Page:Popular Science Monthly Volume 61.djvu/500

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the ancient agricultural peoples of the Tropics.[1] At present we have only incomplete and scattered data collected incidentally by missionaries, travelers and professional botanists who did not appreciate their opportunities from the agricultural point of view. But even these miscellaneous facts are often of unexpected interest. Thus, we know that in Central America the use of leguminous shade-trees in cacao plantations was adopted by the Spanish colonists from the natives who furnished even the name 'mother of cacao,' by which the species of Erythrina and other leguminous trees are still known in Spanish America. The Indians, of course, were not aware that the roots of the Leguminosas develop tubercles for the accommodation of bacteria able to fix atmospheric nitrogen; they believed that the 'madre de cacao' supplied water for the roots of the cacao, a fanciful idea still credited by many planters of cacao and coffee. In the Pacific we encounter a similar fact with reference to the yam bean (Pachyrhizus), a leguminous vine with a fleshy edible root. The natives of the Tonga Islands no longer cultivate Pachyrhizus for food, but they nevertheless encourage its growth in their fallow clearings in the belief that it renders them the sooner capable of yielding large crops of yams. Such anticipations of the results of modern agricultural science are of extreme interest, but it is still uncertain whether similar knowledge exists in other archipelagos of the Pacific, or on the American continent where Pachyrhizus probably originated. The botanists report it as 'a common weed in cultivated grounds,' and we learn further that in the absence of better material, the people of Fiji use the fiber for fish-lines, and that the plant sometimes figures in an unexplained manner in their religious ceremonies.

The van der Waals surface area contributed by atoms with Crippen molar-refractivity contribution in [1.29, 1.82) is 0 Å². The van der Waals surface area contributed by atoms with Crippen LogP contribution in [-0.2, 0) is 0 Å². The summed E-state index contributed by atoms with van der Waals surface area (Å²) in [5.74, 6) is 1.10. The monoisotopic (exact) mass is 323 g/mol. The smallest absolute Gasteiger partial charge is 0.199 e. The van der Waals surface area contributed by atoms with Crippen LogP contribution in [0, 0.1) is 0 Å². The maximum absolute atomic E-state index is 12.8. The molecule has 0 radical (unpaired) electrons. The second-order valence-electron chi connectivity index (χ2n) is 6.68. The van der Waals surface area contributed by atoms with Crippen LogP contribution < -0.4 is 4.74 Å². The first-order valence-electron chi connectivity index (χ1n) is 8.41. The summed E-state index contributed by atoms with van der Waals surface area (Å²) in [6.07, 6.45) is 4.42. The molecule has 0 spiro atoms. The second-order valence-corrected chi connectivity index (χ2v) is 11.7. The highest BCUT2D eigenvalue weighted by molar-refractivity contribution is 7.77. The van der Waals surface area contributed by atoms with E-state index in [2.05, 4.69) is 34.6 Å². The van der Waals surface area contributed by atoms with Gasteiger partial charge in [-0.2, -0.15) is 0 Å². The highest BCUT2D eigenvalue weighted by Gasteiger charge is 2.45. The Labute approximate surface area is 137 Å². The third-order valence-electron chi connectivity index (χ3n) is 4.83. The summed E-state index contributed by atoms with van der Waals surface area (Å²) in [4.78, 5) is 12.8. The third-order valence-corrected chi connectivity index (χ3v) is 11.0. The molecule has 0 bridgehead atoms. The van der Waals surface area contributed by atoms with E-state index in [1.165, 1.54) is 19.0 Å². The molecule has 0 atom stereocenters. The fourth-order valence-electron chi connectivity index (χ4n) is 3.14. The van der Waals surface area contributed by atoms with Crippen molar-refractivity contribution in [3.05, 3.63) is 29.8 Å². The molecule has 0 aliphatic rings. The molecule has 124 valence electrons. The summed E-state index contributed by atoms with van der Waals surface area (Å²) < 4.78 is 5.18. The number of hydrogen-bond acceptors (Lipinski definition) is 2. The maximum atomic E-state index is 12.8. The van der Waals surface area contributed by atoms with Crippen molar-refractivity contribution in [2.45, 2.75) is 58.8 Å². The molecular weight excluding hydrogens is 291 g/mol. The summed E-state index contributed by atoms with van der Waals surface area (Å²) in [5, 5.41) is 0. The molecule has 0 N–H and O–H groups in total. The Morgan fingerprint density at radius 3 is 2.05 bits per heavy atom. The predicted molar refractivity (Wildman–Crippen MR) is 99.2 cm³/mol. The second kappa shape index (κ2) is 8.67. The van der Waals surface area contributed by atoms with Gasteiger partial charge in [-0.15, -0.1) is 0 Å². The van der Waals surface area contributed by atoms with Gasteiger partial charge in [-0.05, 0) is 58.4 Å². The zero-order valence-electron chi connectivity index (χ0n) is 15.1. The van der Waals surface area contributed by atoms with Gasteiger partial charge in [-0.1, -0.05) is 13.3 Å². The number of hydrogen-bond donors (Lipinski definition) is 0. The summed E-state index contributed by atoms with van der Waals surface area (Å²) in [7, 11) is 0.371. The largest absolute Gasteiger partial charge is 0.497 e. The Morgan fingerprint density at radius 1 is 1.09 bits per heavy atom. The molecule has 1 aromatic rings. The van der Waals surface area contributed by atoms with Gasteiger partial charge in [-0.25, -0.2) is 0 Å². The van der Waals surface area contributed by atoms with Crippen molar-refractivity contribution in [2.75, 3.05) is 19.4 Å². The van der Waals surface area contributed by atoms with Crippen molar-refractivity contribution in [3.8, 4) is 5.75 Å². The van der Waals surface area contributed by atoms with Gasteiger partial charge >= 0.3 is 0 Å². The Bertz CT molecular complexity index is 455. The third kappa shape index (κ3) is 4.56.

Our knowledge is far from complete regarding even the present distribution of the principal tropical food plants, but the need of further investigation should not obscure the striking fact that several of the food plants with which the Spaniards became acquainted in the West Indies were also staple crops on the islands and shores of the Pacific and Indian Oceans, and even across tropical Africa.

Ethnologists who might have appreciated the bearing of this have passed it by because of the absence of maize or Indian corn among the Polynesians. But in addition to the unreason of accepting negative evidence as an offset for positive fact, two pertinent considerations have been overlooked, first, that most of the varieties of maize do not thrive in the humid climates of the equatorial islands, and, second, that maize was found by Captain Moresby in cultivation with yams, sweet

  1. Even the cosmopolitan tropical weeds are worthy of careful study from this standpoint. After excluding aquatic, swamp-land and strand species, Seeman found 64 genuine weeds in Fiji, of which 48 were common to America, while only 16 were held to be Old World species.